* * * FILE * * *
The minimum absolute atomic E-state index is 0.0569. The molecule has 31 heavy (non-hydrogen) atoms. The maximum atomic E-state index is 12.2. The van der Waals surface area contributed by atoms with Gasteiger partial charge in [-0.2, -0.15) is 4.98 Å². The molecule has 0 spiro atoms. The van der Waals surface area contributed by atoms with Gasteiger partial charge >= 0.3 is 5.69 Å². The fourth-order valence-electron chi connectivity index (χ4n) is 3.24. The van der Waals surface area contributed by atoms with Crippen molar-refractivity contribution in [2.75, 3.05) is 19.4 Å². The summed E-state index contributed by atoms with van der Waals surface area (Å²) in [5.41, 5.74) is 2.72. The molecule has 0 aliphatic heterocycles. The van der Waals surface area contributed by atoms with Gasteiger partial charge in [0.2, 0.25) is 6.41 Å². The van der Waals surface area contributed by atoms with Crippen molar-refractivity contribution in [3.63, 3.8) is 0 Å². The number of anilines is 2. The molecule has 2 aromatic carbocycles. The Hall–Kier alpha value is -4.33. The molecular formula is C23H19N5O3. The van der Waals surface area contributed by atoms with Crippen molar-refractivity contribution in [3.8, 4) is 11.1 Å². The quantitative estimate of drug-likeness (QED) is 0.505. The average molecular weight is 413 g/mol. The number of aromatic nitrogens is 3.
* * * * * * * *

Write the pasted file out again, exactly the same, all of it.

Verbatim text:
The minimum absolute atomic E-state index is 0.0569. The molecule has 31 heavy (non-hydrogen) atoms. The maximum atomic E-state index is 12.2. The van der Waals surface area contributed by atoms with Gasteiger partial charge in [-0.2, -0.15) is 4.98 Å². The molecule has 0 spiro atoms. The van der Waals surface area contributed by atoms with Gasteiger partial charge >= 0.3 is 5.69 Å². The fourth-order valence-electron chi connectivity index (χ4n) is 3.24. The van der Waals surface area contributed by atoms with Crippen molar-refractivity contribution in [2.75, 3.05) is 19.4 Å². The summed E-state index contributed by atoms with van der Waals surface area (Å²) in [5.41, 5.74) is 2.72. The molecule has 0 aliphatic heterocycles. The van der Waals surface area contributed by atoms with Gasteiger partial charge in [0.2, 0.25) is 6.41 Å². The van der Waals surface area contributed by atoms with Crippen molar-refractivity contribution in [3.63, 3.8) is 0 Å². The number of anilines is 2. The molecule has 2 aromatic carbocycles. The Hall–Kier alpha value is -4.33. The molecular formula is C23H19N5O3. The van der Waals surface area contributed by atoms with Crippen molar-refractivity contribution in [3.8, 4) is 11.1 Å². The quantitative estimate of drug-likeness (QED) is 0.505. The average molecular weight is 413 g/mol. The number of aromatic nitrogens is 3.